WEATHER ALERTHelping your lawn during water restrictions
Fire Blight is prevalent this year, with Swingle experts reporting occurrences up and down the Front Range. Fire Blight is a destructive bacterial disease affecting many types of fruit trees and ornamental shrubbery. Apple, crabapple, and pear trees are common targets, but it can also affect hawthorn, mountain ash, serviceberry quince, pyracantha and other species in the rose family.
Damage: Symptoms can be seen on flowers, fruit, limbs, leaves, and the main trunk. Blighted limbs have a water soaked appearance and characteristics “shepherds crook” as their tips and leaves die, turning brown and black. They typically will remain on the plant. Infected branches turn reddish color, which also distinguishes where the disease progression has stopped.
Life Cycle: In spring when environmental conditions are favorable, the bacteria become very active entering through blossoms, cracks, and wounds.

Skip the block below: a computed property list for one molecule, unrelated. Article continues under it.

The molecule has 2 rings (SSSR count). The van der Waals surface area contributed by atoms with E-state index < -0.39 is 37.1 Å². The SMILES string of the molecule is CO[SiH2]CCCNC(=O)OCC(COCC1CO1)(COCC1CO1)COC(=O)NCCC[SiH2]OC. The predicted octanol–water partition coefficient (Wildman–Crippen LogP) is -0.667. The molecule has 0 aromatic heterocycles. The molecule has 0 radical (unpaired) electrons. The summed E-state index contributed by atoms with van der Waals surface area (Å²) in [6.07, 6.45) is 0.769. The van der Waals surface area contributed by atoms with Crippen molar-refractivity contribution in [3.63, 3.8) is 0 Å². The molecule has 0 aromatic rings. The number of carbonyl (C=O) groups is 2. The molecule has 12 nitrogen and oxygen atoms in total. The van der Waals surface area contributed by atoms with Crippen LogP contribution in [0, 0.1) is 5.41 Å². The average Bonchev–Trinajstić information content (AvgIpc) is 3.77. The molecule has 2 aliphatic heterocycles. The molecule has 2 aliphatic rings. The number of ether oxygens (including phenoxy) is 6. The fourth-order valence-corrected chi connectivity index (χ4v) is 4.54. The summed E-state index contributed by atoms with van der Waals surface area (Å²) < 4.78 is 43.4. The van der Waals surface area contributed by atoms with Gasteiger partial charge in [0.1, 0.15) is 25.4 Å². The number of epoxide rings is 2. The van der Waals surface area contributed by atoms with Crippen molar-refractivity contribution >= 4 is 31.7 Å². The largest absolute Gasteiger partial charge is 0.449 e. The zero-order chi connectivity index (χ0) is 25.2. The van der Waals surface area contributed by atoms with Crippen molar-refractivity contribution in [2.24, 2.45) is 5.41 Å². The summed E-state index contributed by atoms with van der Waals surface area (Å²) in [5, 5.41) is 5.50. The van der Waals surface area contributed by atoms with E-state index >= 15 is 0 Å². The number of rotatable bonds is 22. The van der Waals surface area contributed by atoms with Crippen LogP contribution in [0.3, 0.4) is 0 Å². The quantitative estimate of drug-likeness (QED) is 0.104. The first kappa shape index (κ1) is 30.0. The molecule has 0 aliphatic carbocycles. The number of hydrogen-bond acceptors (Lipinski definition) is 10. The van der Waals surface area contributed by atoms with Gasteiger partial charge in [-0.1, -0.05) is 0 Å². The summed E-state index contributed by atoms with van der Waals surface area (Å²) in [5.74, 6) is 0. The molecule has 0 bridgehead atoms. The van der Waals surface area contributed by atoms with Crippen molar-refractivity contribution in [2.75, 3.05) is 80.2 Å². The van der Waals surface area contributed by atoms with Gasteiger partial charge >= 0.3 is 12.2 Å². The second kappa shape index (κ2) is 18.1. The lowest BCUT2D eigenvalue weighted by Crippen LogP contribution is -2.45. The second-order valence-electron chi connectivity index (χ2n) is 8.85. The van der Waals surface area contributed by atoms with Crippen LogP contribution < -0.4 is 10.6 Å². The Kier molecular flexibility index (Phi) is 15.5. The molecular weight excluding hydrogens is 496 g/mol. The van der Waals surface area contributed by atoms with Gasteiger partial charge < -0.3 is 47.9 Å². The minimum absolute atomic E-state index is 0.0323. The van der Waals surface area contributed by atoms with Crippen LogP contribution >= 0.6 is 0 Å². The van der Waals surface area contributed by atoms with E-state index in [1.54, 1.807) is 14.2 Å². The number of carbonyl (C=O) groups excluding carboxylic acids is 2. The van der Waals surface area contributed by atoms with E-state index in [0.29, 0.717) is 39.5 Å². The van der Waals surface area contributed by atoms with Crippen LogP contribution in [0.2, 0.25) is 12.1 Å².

Management: Pruning of infected wood during the dormant period (typically November through April) is the best practice for managing Fire Blight. Environmental conditions may cause re-infection during the growing season.
Good Cultural Practices: Planting resistant varieties, dormant pruning, disposal of infected wood, and avoidance of excessive fertilization to reduce excessive shoot growth are recognized practices. Re-infection may still occur regardless of proper cultural practices.
Frequently Asked Questions:
Q: How did my tree get this disease and my neighbor’s trees did not?
A: Tree susceptibility to disease varies by variety of the tree, its health and the growing location. Humidity and temperature can vary widely even in the smallest of areas allowing different activity to occur within a few feet.
Q: My trees were sprayed, how did I get this disease?
A: Most tree spray application only target aphids, mites, and caterpillars. Fruit trees often times should not be sprayed due to fruit contamination. The disease occurs when temperatures and humidity are high. Insects and rain also cause the bacteria to spread, especially in hail damaged trees with open wounds.
Q: What can I do? My trees look terrible!
A: Unsightly yes. You should wait to prune in late fall because tree pruning now in Denver may promote significant spread of the disease.
Q: What should I do in the future to prevent this from happening again?
A: Swingle does not offer a preventative application. You may find some literature suggesting spray applications. We have found these to be ineffective or require multiple sprays timed perfectly which is difficult to achieve.